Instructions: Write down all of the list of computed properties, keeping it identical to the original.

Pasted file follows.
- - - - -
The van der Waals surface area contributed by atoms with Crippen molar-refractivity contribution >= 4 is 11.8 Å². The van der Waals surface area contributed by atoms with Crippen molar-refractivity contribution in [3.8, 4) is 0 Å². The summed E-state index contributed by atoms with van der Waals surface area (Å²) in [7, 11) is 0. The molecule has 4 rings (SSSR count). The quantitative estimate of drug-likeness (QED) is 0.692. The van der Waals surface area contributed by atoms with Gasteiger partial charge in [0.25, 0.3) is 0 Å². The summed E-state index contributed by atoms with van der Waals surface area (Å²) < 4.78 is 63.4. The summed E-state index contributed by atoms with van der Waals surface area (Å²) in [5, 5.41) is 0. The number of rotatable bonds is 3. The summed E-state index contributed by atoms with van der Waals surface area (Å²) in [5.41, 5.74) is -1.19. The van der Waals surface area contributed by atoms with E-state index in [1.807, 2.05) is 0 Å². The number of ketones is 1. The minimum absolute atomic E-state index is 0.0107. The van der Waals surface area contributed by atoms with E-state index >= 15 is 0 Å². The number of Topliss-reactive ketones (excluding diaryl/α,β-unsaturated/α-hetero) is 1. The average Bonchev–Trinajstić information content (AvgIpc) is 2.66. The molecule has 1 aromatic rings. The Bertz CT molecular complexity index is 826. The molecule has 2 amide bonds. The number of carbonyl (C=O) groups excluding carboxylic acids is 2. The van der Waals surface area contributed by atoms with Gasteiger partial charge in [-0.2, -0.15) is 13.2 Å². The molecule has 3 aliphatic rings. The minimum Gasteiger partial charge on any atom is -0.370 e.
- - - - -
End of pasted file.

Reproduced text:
The van der Waals surface area contributed by atoms with Crippen molar-refractivity contribution >= 4 is 11.8 Å². The van der Waals surface area contributed by atoms with Crippen molar-refractivity contribution in [3.8, 4) is 0 Å². The summed E-state index contributed by atoms with van der Waals surface area (Å²) in [7, 11) is 0. The molecule has 4 rings (SSSR count). The quantitative estimate of drug-likeness (QED) is 0.692. The van der Waals surface area contributed by atoms with Gasteiger partial charge in [0.25, 0.3) is 0 Å². The summed E-state index contributed by atoms with van der Waals surface area (Å²) < 4.78 is 63.4. The summed E-state index contributed by atoms with van der Waals surface area (Å²) in [5, 5.41) is 0. The number of rotatable bonds is 3. The summed E-state index contributed by atoms with van der Waals surface area (Å²) in [5.41, 5.74) is -1.19. The van der Waals surface area contributed by atoms with E-state index in [1.807, 2.05) is 0 Å². The number of ketones is 1. The minimum absolute atomic E-state index is 0.0107. The van der Waals surface area contributed by atoms with E-state index >= 15 is 0 Å². The number of Topliss-reactive ketones (excluding diaryl/α,β-unsaturated/α-hetero) is 1. The average Bonchev–Trinajstić information content (AvgIpc) is 2.66. The molecule has 1 aromatic rings. The Bertz CT molecular complexity index is 826. The molecule has 2 amide bonds. The number of carbonyl (C=O) groups excluding carboxylic acids is 2. The van der Waals surface area contributed by atoms with Gasteiger partial charge in [-0.2, -0.15) is 13.2 Å². The molecule has 3 aliphatic rings. The minimum Gasteiger partial charge on any atom is -0.370 e.